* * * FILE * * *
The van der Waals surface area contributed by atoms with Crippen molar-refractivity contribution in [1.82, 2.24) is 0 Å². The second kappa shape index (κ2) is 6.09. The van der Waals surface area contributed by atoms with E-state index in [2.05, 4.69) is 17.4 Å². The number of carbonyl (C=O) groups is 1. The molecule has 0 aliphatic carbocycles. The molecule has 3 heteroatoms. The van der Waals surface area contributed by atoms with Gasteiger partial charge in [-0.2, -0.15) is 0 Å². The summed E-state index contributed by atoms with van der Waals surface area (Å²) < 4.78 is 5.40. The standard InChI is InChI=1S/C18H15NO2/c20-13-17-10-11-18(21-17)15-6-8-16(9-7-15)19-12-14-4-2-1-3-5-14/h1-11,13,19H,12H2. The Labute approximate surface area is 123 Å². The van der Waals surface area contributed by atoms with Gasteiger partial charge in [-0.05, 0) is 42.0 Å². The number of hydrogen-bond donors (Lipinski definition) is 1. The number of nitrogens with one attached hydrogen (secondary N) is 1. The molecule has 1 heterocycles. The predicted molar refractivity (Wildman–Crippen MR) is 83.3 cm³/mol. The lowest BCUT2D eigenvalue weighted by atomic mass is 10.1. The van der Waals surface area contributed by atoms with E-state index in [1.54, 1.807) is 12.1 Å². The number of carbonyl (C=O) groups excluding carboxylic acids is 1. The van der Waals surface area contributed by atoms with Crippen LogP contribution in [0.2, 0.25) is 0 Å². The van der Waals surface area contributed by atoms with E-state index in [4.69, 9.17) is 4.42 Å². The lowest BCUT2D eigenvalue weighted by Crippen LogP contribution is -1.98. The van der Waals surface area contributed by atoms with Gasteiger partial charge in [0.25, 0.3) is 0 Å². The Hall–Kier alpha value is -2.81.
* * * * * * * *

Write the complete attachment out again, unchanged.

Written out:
The van der Waals surface area contributed by atoms with Crippen molar-refractivity contribution in [1.82, 2.24) is 0 Å². The second kappa shape index (κ2) is 6.09. The van der Waals surface area contributed by atoms with E-state index in [2.05, 4.69) is 17.4 Å². The number of carbonyl (C=O) groups is 1. The molecule has 0 aliphatic carbocycles. The molecule has 3 heteroatoms. The van der Waals surface area contributed by atoms with Gasteiger partial charge in [-0.2, -0.15) is 0 Å². The summed E-state index contributed by atoms with van der Waals surface area (Å²) < 4.78 is 5.40. The standard InChI is InChI=1S/C18H15NO2/c20-13-17-10-11-18(21-17)15-6-8-16(9-7-15)19-12-14-4-2-1-3-5-14/h1-11,13,19H,12H2. The Labute approximate surface area is 123 Å². The van der Waals surface area contributed by atoms with Gasteiger partial charge in [-0.05, 0) is 42.0 Å². The number of hydrogen-bond donors (Lipinski definition) is 1. The number of nitrogens with one attached hydrogen (secondary N) is 1. The molecule has 1 heterocycles. The predicted molar refractivity (Wildman–Crippen MR) is 83.3 cm³/mol. The lowest BCUT2D eigenvalue weighted by atomic mass is 10.1. The van der Waals surface area contributed by atoms with E-state index in [1.54, 1.807) is 12.1 Å². The number of carbonyl (C=O) groups excluding carboxylic acids is 1. The van der Waals surface area contributed by atoms with Crippen LogP contribution in [0.2, 0.25) is 0 Å². The van der Waals surface area contributed by atoms with E-state index in [4.69, 9.17) is 4.42 Å². The lowest BCUT2D eigenvalue weighted by Crippen LogP contribution is -1.98. The van der Waals surface area contributed by atoms with Gasteiger partial charge in [0.25, 0.3) is 0 Å². The Hall–Kier alpha value is -2.81.